With induction day looming (and potentially being brought forward after the last few days of yet more reduced movements), I’ve been preparing more for what I want to use during induction and labour to help me through. However, with multiple allergies meaning that most forms of pain relief are out of the question, I’ve ended up looking for alternatives to use which will help me through. Although I’m unable to feel from the top of my naval below, which means I won’t feel contractions and can only palpate them, I can get redirect headaches if there are any painful stimuli below my naval. Worse still, they can spike my blood pressure if it’s not controlled – something you don’t want happening in labour!
So what am I planning to use?
Aromatherapy: I’m a massive fan of aromatherapy. Despite having brittle asthma on top of everything else, I often use aromatherapy to relax and calm myself. There are some essential oils that I cannot use as they set my asthma off big time, but others work really well. Products I adore using include Aveda’s Stress-Fix Composition Oil. This oil is so versatile that you can use it in the bath as a bath oil, on its own as a massage oil, or just warm up a few drops in your hands and breathe in to relax. Unfortunately, it has clary sage in meaning I haven’t been able to use it during pregnancy. However, it is safe to use in labour, meaning that Alex will be on massage duty!
Another duo that I often use, especially when travelling, is the This Works Choose Sleep Bundle. This pillow spray and roll-on combination is a dream! The Deep Sleep Pillow Spray really helps to send you into a nap, whilst the Stress Check Roll-On contains a mix of essential oils to help you fully relax. I also recommend getting an additional pillow spray if you’re being induced, especially as some inductions can take a while, and you’ll want to get your sleep in whilst you can!
I’m also putting in The White Company’s Relax Pulse Point in my case to work alongside the This Works Stress Check Roll-On. Although they do similar things, they have different essential oils. The pulse point contains the perfect mix of lavender, clary sage, and peppermint. This combination is said to be perfect for helping you relax whilst also speeding up labour, plus reducing sickness and headaches.
As well as using aromatherapy blends like those above, I’m also taking pure lavender and peppermint oils to use in an aromatherapy bracelet. This bracelet has felt discs that you pop a few drops of oil on, then place in the disc holder on the bracelet. This is an excellent option if you find that putting oils directly on the skin irritates you, as the oil doesn’t come into direct contact with the skin. You can also use the oils in a diffuser. Some hospitals have diffusers on their labour wards or in the birth centre, so it’s worth asking your midwife about whether or not this is something they provide. Also, some hospitals require you to use their stock of oils, but you can choose which oils you want to use, so you may not be able to use your own oils with the diffuser if they do provide them.
Other non-medical options: As well as my combination of aromatherapy products, I’m also taking sickness bands in with me, just in case. Even though I’m still on a powerful cocktail of anti-sickness medications to control my sickness, there are still some days I use the bands on my ankles as well as my wrists.
I’ll also be using the relaxation techniques and breathing exercises that I learnt through watching The Positive Birth Company’s videos on YouTube. I also have some of their affirmation cards packed ready to go for during induction if I need a pick me up! They also have an affirmations function on Alexa, which I use at home each evening. However, if you download the Alexa app, you’ll be able to use them on your phone at the hospital as well!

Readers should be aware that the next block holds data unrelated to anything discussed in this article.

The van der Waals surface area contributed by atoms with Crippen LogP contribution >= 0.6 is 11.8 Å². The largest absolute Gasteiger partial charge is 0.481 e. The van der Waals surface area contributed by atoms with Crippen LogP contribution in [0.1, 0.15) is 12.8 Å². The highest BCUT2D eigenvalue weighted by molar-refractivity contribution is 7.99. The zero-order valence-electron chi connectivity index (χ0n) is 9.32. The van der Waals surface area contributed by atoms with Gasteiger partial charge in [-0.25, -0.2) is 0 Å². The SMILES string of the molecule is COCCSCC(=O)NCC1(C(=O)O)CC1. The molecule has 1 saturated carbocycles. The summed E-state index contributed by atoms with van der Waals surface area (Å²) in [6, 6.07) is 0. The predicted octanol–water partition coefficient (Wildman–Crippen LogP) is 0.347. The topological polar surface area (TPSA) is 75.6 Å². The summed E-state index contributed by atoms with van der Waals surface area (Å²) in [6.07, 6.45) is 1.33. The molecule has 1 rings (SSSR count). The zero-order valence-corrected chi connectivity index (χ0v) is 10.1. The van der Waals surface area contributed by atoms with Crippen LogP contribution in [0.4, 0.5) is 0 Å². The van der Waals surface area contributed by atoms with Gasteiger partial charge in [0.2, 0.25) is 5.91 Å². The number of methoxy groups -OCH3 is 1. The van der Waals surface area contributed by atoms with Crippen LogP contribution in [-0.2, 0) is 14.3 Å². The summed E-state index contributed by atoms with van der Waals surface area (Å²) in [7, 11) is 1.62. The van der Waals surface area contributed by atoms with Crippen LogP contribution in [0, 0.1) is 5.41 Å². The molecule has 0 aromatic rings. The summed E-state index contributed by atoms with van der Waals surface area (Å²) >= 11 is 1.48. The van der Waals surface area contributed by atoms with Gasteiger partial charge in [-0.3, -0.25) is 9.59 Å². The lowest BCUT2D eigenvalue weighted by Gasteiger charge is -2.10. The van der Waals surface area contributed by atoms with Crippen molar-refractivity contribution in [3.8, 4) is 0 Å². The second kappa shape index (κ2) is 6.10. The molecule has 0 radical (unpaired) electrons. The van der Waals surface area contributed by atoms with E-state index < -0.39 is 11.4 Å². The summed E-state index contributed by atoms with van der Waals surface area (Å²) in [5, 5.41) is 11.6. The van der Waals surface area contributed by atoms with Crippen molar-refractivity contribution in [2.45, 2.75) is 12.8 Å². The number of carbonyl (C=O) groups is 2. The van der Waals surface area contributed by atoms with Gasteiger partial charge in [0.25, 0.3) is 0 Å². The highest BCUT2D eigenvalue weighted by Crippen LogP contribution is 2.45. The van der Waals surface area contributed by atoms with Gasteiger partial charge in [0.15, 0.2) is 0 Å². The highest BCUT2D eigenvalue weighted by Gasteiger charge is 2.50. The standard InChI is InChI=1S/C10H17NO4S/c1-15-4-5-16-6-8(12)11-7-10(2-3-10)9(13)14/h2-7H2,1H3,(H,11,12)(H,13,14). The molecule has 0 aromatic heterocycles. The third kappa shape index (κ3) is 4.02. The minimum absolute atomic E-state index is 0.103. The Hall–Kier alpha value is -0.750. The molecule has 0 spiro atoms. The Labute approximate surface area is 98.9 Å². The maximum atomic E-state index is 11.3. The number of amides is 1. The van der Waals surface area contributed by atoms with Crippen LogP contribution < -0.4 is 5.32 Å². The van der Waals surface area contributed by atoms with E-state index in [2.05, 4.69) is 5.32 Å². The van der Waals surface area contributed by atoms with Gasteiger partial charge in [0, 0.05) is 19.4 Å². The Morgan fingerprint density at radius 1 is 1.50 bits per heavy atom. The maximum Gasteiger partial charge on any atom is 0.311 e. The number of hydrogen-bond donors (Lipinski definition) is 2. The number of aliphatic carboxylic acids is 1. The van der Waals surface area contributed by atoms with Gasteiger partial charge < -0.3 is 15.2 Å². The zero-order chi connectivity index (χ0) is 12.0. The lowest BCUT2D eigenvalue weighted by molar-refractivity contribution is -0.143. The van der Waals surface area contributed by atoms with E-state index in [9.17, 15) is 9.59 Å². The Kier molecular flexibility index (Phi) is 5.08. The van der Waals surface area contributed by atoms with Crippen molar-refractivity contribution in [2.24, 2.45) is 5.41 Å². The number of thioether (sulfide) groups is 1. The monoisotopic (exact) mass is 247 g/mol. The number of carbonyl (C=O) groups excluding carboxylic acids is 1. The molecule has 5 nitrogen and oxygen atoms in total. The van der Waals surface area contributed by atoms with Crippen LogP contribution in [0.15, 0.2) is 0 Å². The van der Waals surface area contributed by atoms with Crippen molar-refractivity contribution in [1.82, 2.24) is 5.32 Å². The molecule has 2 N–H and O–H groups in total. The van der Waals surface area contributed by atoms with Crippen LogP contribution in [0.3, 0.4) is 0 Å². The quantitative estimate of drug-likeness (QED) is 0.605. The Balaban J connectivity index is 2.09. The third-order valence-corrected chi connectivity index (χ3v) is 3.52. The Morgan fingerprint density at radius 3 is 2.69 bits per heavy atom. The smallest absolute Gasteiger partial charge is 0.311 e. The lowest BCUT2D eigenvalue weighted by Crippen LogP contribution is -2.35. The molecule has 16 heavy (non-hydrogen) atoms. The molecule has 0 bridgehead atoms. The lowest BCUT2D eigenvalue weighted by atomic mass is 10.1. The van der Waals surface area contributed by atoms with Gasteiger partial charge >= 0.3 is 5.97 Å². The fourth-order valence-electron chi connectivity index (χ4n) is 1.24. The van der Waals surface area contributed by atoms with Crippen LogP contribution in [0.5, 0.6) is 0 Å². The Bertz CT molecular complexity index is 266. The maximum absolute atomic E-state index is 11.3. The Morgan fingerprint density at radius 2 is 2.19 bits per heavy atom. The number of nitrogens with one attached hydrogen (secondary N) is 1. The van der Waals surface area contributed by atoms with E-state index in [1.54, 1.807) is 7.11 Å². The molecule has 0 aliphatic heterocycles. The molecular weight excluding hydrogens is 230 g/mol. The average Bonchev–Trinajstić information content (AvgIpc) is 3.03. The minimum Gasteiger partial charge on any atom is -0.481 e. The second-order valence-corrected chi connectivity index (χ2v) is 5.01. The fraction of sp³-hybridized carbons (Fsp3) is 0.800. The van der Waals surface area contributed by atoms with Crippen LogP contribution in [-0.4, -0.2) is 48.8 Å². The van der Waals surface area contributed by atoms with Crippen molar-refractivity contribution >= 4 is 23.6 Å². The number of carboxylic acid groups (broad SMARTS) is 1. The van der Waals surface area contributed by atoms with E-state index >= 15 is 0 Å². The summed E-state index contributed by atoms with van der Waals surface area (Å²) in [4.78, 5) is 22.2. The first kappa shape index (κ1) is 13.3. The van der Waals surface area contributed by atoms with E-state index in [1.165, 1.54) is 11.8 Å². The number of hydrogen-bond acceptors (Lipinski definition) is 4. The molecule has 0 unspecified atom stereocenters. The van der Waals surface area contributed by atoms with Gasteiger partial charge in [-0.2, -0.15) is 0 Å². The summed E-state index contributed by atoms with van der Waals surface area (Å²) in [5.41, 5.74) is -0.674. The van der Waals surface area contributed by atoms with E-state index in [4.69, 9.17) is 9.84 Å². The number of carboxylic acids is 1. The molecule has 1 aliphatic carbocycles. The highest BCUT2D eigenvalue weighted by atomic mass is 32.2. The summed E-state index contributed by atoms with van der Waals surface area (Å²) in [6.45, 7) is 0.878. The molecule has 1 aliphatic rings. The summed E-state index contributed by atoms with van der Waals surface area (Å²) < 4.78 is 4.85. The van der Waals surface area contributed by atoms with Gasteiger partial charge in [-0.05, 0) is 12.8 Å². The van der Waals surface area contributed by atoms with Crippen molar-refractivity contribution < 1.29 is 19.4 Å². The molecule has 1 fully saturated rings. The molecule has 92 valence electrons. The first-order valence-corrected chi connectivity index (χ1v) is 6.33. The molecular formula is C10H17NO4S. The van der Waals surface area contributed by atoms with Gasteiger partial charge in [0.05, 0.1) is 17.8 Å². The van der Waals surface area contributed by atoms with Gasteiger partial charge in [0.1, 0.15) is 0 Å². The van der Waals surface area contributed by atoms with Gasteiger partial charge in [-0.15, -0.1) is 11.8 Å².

What About TENS or water?
Unfortunately, because of my condition, as much as I would love to try TENS in the early stages of labour, it’s contraindicated, so it wouldn’t be a good idea to try. I’m also not able to have a water birth as there’s no way to be able to hoist me out of the pool in an emergency. I am, however, hoping that we get one of the rooms that has an ensuite bath in so that Alex can help me get in and out of that in the early stages of labour. Of course, this is dependant on how much monitoring little one requires. Still, we’re hoping we won’t need to be on monitoring continuously.
What if we have to go down the medical pain relief route?
As I said at the beginning, I’m allergic to most medical forms of pain relief. Outside of the hospital, the only painkiller I can take is paracetamol, so of course, that will be the first thing. I take paracetamol regularly to keep the edge off of my day to day pain levels, so, likely, I’ll just continue that regime through labour. Luckily, I’m able to tolerate fentanyl in small doses. There’s a fast-acting version that can be given if needed, but I’m hoping to avoid it. We also have the option of gas and air. I just have to be mindful of how much I take at once.
What about an epidural?
Epidural is something that has been discussed at length with various people in the team looking after us. We’ve already decided that if we need it, we’re going to try it even though it’s technically challenging because of how my spine is. Another problem is that my body doesn’t always respond to local or regional anaesthetics, which caused my thumb fusion to be done under a general last year after a regional failure where I ended up screaming in pain. However, you never know if you don’t try, and I’m willing to try anything to get the birth I want!
Did you use any alternative therapies or treatments during labour and birth? Share them in the comments for others to see!
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